ACAS has published guidance to help CQC-registered care home employers and employees. The guidance encourages employers to speak with staff (including those absent from work) about the new requirements before 11 November 2021.
If an employee has a medical exemption, the reason for that exemption should not be recorded. This is to protect the employee's confidential medical information and comply with UK data protection law.
As a temporary measure, if people working or volunteering in care homes are unable to have the vaccine for medical reasons, they will be able to self-certify that they meet the medical exemption criteria. This measure will be in place pending the introduction of the NHS COVID Pass system.
Once the NHS COVID Pass system has launched, individuals will need to apply for a formal medical exemption and any self-certification will expire after 12 weeks.
Individuals who have received a COVID-19 vaccination abroad can also self-certify as medically exempt using the self-certification form for people vaccinated abroad.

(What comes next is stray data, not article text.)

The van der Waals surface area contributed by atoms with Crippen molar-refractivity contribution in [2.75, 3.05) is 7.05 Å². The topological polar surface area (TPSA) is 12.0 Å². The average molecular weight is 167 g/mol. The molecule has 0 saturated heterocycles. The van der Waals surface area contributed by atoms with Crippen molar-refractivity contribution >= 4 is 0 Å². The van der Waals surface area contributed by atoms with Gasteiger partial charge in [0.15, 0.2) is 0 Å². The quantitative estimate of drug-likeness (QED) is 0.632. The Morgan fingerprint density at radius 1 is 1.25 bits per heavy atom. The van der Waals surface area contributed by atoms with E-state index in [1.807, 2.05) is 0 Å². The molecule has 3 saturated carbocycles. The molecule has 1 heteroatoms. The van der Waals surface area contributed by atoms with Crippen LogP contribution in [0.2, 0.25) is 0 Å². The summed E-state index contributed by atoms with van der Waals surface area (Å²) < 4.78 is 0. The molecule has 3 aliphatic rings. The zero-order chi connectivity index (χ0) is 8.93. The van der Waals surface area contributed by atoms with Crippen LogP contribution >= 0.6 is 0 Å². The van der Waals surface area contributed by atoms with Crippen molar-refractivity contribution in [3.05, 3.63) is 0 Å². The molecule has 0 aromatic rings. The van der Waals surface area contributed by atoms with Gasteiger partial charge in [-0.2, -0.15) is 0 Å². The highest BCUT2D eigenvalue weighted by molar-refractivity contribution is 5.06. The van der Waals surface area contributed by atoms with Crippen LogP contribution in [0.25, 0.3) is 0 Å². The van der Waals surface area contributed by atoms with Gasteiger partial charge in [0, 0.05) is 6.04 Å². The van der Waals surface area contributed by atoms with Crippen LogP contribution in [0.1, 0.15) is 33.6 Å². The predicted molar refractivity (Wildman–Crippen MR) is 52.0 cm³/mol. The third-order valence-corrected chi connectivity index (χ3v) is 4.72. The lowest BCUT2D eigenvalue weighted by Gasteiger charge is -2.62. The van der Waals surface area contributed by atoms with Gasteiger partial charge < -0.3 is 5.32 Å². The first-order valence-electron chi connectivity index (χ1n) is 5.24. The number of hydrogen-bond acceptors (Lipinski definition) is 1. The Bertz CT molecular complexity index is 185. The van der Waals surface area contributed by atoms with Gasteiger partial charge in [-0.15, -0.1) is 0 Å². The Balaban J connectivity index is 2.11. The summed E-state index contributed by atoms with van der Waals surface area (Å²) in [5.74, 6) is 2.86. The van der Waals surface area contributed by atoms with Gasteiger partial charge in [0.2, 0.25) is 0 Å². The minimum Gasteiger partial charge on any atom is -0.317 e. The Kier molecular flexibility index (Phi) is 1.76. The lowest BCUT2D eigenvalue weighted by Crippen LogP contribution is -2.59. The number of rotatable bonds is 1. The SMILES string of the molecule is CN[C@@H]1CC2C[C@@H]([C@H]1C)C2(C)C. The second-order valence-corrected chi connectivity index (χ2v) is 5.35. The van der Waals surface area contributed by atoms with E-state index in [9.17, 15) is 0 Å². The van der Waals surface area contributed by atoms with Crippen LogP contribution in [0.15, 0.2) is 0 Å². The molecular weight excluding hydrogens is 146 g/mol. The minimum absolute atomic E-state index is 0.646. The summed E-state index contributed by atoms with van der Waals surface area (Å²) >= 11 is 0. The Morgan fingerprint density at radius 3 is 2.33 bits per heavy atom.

The guidance makes it clear that as long as the employer follows a fair process, the regulations may provide a fair reason for dismissal.
In our last article we advised that employers must always follow a fair dismissal process, which will involve meeting with the employee to understand the reasons for their refusal to take the vaccine and to allow an exploration of the alternatives to dismissal.
Employers should also consider the potential reputational risk and risk to workplace relations before dismissing an employee for refusing a COVID-19 vaccine before the new legislation is in force.
Employers will be protected from discrimination claims on the grounds of age, disability, religion or belief. They will not breach the Equality Act on these grounds by following their requirements under the regulations when working to make sure that unvaccinated care workers do not enter a care home.
These exceptions will be important for those employers who may have to dismiss staff as a result of the regulations, as long as a fair procedure is otherwise followed and the dismissal is carried out in a fair and non-discriminatory way.
However, employers should note that this exception does not apply to race, sex, sexual orientation, pregnancy and maternity, gender reassignment, marriage or civil partnership discrimination. Employers should therefore be exceptionally mindful of this.